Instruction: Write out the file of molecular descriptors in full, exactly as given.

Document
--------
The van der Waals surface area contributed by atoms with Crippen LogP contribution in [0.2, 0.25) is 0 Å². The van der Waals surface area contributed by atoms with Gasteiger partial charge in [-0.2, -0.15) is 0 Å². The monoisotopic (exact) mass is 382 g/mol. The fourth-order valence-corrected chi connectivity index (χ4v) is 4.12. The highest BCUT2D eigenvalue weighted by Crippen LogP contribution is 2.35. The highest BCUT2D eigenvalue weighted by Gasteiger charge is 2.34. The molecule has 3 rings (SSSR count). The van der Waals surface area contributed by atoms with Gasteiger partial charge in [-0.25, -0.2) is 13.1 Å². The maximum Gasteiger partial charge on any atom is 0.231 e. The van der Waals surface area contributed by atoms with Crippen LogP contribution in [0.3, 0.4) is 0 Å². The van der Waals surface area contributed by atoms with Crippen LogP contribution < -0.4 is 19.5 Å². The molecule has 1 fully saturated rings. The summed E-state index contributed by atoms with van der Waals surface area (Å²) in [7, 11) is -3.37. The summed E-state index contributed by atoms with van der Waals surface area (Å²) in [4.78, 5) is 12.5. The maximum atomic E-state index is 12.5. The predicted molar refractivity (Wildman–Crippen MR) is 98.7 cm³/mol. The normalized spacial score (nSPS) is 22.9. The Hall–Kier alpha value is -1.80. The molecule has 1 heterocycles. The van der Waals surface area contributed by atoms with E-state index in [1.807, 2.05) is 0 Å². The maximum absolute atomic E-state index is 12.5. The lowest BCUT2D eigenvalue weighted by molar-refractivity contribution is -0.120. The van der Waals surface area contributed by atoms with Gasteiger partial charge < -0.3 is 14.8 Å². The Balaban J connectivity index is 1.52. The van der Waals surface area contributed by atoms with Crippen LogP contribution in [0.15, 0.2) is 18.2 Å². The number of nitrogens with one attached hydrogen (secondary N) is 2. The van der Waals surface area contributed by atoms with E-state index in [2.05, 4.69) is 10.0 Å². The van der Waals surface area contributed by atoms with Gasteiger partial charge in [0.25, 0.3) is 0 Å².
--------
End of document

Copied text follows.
The van der Waals surface area contributed by atoms with Crippen LogP contribution in [0.2, 0.25) is 0 Å². The van der Waals surface area contributed by atoms with Gasteiger partial charge in [-0.2, -0.15) is 0 Å². The monoisotopic (exact) mass is 382 g/mol. The fourth-order valence-corrected chi connectivity index (χ4v) is 4.12. The highest BCUT2D eigenvalue weighted by Crippen LogP contribution is 2.35. The highest BCUT2D eigenvalue weighted by Gasteiger charge is 2.34. The molecule has 3 rings (SSSR count). The van der Waals surface area contributed by atoms with Gasteiger partial charge in [-0.25, -0.2) is 13.1 Å². The maximum Gasteiger partial charge on any atom is 0.231 e. The van der Waals surface area contributed by atoms with Crippen LogP contribution in [0.3, 0.4) is 0 Å². The van der Waals surface area contributed by atoms with Crippen LogP contribution < -0.4 is 19.5 Å². The molecule has 1 fully saturated rings. The summed E-state index contributed by atoms with van der Waals surface area (Å²) in [7, 11) is -3.37. The summed E-state index contributed by atoms with van der Waals surface area (Å²) in [4.78, 5) is 12.5. The maximum atomic E-state index is 12.5. The predicted molar refractivity (Wildman–Crippen MR) is 98.7 cm³/mol. The normalized spacial score (nSPS) is 22.9. The Hall–Kier alpha value is -1.80. The molecule has 1 heterocycles. The van der Waals surface area contributed by atoms with E-state index in [1.807, 2.05) is 0 Å². The maximum absolute atomic E-state index is 12.5. The lowest BCUT2D eigenvalue weighted by molar-refractivity contribution is -0.120. The van der Waals surface area contributed by atoms with Gasteiger partial charge < -0.3 is 14.8 Å². The Balaban J connectivity index is 1.52. The van der Waals surface area contributed by atoms with Crippen LogP contribution in [0.15, 0.2) is 18.2 Å². The number of nitrogens with one attached hydrogen (secondary N) is 2. The van der Waals surface area contributed by atoms with E-state index in [2.05, 4.69) is 10.0 Å². The van der Waals surface area contributed by atoms with Gasteiger partial charge in [0.25, 0.3) is 0 Å².